CNN Truth Squad: How much do unions cost taxpayers?

The statement:
"We've seen these battles on the state level where unions have bankrupted states from pension plans to here on the federal level. Thirty to 40%, union employees make above their private sector equivalents. I do not believe that state, federal or local workers ... should be involved in unions."
-- Former Pennsylvania Sen. Rick Santorum, in Thursday night's Republican presidential debate on Fox News.
The facts:
-- Overall, unionized workers do earn more than non-union counterparts, according to the federal Bureau of Labor Statistics. Median weekly earnings for full-time union members were $917 in 2010, compared to $717 for non-union workers, the BLS reported in January.
-- The AFL-CIO, the largest U.S. labor federation, says union members make about 30% more than non-union workers. They also are more likely to be covered by health insurance and retirement plans, according to the BLS.
-- And public employees are far more likely to be in unions. Fewer than 7% of private-sector employees were union members in 2010, compared to 36% for government employees, according to the BLS.
-- A BLS report in June found private industry spent an average of $28.13 per hour on wages and benefits, compared to $40.40 for state and local government employees. But it noted that public and private-sector costs "should not be directly compared," as they involved many differences in the types of jobs. Many private-sector employees hold sales and manufacturing jobs not often seen in government, for example, while jobs like teachers make up a greater share of public payrolls.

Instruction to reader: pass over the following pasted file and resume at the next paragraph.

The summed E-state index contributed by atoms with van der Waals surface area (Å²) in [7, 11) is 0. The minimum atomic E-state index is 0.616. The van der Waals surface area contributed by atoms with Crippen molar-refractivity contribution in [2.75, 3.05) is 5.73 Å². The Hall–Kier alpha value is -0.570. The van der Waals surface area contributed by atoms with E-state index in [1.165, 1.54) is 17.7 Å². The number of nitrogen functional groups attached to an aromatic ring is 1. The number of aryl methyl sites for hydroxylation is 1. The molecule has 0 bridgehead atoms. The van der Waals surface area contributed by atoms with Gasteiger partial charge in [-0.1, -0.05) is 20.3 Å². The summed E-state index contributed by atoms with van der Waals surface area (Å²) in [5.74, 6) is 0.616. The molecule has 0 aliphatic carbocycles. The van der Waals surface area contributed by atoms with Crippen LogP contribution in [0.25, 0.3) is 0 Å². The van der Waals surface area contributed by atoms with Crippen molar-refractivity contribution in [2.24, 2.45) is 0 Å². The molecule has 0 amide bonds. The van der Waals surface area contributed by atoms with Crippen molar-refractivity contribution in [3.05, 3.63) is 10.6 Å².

-- While not quite "bankrupted," as Santorum put it, states, cities and counties are struggling with issues like pension costs as their own revenues have been hard-hit by the 2007-2009 recession and its ongoing hangover, according to the non-profit, non-partisan Center for State and Local Government Excellence, a Washington-based think tank that focuses on public employee pay.
-- And while union workers make more in general than non-union workers, a new report from the center found that when total wages and benefits for public employees lag slightly behind private-sector workers, by about 4%. Public pensions and health benefits are more generous, but public employees are more likely to have college degrees and make less than comparable private-sector workers, the study found.
The verdict:
True, but incomplete. Overall, union workers earn more than non-unionized employees, and public employees earn more on average than private-sector workers. But analysts say an apples-to-apples comparison is difficult due to differing occupations, and that many educated workers could make more in the private sector than in government jobs.
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